They will now meet with the registrar’s office to push for the bill to become university policy.
The governor also let about 300 bills go into law without his signature.
In a sprint session, the General Assembly approved legislation to aid with coronavirus response, make hate crimes easier to prosecute, require University System of Maryland institutions to create outbreak response laws, and more.
UMD community members testified in support of the bill at a hearing Thursday.
The bill passed unanimously.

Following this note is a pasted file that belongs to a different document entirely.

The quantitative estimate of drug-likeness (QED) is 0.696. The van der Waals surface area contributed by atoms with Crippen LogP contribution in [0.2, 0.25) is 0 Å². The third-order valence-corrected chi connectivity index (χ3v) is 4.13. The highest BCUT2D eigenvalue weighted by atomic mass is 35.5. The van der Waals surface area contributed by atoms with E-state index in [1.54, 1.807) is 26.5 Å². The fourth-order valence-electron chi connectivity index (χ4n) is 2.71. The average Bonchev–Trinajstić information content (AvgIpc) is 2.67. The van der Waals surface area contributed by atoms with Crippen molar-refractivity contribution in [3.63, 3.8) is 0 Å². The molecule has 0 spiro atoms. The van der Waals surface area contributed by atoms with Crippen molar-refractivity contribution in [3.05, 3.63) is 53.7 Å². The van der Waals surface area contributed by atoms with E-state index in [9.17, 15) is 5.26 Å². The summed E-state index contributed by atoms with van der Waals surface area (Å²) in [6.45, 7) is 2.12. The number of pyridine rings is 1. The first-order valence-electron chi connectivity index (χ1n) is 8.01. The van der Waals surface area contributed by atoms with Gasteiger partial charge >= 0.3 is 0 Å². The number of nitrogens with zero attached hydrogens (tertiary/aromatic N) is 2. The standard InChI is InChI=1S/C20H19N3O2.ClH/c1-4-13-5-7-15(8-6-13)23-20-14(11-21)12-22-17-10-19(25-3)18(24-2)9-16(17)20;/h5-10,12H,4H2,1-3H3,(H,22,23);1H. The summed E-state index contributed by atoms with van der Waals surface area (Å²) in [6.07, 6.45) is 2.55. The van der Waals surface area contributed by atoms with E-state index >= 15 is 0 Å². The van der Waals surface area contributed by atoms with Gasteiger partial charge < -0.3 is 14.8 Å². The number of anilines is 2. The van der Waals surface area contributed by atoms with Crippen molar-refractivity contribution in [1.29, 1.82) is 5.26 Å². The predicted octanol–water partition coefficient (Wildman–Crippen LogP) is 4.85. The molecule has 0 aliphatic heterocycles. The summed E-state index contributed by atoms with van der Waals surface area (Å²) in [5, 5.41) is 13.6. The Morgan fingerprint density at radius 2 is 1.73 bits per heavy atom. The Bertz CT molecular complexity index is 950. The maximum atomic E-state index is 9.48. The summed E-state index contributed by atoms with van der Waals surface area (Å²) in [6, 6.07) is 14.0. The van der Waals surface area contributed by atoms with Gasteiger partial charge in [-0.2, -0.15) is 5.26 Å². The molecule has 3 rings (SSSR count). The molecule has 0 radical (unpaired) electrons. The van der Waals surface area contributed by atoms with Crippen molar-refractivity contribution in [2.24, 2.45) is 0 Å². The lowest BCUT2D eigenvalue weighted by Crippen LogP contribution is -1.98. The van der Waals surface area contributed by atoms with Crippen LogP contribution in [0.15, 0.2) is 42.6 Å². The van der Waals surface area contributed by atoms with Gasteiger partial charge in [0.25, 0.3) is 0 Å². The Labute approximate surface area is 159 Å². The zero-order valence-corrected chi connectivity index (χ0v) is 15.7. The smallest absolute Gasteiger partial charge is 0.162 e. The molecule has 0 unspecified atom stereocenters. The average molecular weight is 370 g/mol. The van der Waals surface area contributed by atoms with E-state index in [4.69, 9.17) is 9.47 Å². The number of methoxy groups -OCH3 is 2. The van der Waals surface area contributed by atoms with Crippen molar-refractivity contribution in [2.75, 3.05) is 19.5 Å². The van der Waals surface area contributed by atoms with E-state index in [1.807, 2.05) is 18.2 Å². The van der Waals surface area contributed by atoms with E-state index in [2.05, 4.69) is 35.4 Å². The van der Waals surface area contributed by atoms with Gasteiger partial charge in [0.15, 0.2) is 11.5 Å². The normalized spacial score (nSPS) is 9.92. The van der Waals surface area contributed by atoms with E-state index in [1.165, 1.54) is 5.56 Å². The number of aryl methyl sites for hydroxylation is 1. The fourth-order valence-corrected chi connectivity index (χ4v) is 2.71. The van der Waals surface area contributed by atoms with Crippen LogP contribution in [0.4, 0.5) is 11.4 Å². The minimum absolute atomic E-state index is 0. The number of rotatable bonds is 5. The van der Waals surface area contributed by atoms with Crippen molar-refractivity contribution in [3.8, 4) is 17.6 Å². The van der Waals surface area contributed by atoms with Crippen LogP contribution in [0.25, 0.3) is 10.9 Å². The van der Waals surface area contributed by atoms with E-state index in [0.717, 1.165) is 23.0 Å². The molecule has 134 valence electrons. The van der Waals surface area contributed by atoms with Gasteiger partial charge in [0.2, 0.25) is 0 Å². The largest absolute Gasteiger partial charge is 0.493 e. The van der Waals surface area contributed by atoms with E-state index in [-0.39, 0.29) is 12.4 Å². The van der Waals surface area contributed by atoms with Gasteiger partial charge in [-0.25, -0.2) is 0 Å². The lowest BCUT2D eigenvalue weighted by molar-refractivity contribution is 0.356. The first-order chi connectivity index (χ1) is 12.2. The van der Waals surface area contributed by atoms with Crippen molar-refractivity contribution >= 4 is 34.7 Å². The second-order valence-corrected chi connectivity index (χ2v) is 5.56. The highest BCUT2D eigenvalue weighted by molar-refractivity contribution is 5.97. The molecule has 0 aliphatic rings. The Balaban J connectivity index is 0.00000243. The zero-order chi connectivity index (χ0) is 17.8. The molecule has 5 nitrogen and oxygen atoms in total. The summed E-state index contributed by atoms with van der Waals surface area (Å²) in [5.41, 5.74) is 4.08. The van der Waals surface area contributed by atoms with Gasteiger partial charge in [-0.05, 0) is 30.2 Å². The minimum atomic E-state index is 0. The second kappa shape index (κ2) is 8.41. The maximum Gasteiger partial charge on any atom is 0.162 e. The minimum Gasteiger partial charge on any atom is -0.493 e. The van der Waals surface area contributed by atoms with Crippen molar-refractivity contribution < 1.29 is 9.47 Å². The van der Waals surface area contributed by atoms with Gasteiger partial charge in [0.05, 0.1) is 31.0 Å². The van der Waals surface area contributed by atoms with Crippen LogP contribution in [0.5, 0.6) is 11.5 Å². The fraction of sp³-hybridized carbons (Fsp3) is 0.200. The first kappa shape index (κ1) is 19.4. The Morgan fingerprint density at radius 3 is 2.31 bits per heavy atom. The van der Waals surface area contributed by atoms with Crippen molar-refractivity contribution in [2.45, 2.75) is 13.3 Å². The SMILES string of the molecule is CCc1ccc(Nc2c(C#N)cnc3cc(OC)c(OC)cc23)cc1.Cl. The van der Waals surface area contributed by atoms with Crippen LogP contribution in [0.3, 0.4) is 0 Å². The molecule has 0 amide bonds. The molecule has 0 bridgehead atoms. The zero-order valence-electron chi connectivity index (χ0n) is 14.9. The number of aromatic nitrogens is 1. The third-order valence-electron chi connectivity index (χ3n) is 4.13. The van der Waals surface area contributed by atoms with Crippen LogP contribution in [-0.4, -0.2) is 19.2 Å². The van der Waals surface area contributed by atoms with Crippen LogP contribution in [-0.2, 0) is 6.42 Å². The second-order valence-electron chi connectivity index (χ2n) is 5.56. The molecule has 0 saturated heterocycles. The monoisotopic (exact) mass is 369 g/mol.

“The issue we’re trying to address is safety,” a sponsor said.
It would have allowed "mature" 16-year-olds to consent without parental permission.
The College Park City Council controversially passed a similar ordinance amid criticism in September.
The bills would amend Maryland’s hate crime statute to include crimes that are partially hate-based.
One delegate proposed to call it "Olivia's Law."